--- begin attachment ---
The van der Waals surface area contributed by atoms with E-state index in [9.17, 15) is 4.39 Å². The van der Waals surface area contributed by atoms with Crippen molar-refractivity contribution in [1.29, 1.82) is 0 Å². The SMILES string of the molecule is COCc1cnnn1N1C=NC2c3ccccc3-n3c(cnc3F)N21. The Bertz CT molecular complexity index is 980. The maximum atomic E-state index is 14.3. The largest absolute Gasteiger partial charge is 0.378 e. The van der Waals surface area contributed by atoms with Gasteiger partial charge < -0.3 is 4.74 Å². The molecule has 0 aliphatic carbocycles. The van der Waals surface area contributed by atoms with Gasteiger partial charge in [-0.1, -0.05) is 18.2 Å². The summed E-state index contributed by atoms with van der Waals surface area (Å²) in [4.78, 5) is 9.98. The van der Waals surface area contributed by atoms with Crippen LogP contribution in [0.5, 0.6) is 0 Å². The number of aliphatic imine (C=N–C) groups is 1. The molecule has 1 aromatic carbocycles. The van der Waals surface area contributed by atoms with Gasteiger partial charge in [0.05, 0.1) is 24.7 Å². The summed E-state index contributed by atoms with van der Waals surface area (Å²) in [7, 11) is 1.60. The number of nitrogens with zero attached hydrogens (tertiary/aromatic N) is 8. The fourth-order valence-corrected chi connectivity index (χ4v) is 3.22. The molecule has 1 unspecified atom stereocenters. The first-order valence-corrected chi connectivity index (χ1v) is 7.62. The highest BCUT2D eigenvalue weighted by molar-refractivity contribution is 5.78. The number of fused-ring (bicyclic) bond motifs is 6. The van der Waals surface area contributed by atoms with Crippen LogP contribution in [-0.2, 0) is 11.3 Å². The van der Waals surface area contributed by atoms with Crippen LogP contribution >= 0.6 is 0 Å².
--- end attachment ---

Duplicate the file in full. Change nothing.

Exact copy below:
The van der Waals surface area contributed by atoms with E-state index in [9.17, 15) is 4.39 Å². The van der Waals surface area contributed by atoms with Crippen molar-refractivity contribution in [1.29, 1.82) is 0 Å². The SMILES string of the molecule is COCc1cnnn1N1C=NC2c3ccccc3-n3c(cnc3F)N21. The Bertz CT molecular complexity index is 980. The maximum atomic E-state index is 14.3. The largest absolute Gasteiger partial charge is 0.378 e. The van der Waals surface area contributed by atoms with Gasteiger partial charge < -0.3 is 4.74 Å². The molecule has 0 aliphatic carbocycles. The van der Waals surface area contributed by atoms with Gasteiger partial charge in [-0.1, -0.05) is 18.2 Å². The summed E-state index contributed by atoms with van der Waals surface area (Å²) in [4.78, 5) is 9.98. The van der Waals surface area contributed by atoms with Crippen LogP contribution in [0.5, 0.6) is 0 Å². The number of aliphatic imine (C=N–C) groups is 1. The molecule has 1 aromatic carbocycles. The van der Waals surface area contributed by atoms with Gasteiger partial charge in [0.05, 0.1) is 24.7 Å². The summed E-state index contributed by atoms with van der Waals surface area (Å²) in [7, 11) is 1.60. The number of nitrogens with zero attached hydrogens (tertiary/aromatic N) is 8. The fourth-order valence-corrected chi connectivity index (χ4v) is 3.22. The molecule has 1 unspecified atom stereocenters. The first-order valence-corrected chi connectivity index (χ1v) is 7.62. The highest BCUT2D eigenvalue weighted by molar-refractivity contribution is 5.78. The number of fused-ring (bicyclic) bond motifs is 6. The van der Waals surface area contributed by atoms with Crippen LogP contribution in [-0.2, 0) is 11.3 Å². The van der Waals surface area contributed by atoms with Crippen LogP contribution >= 0.6 is 0 Å².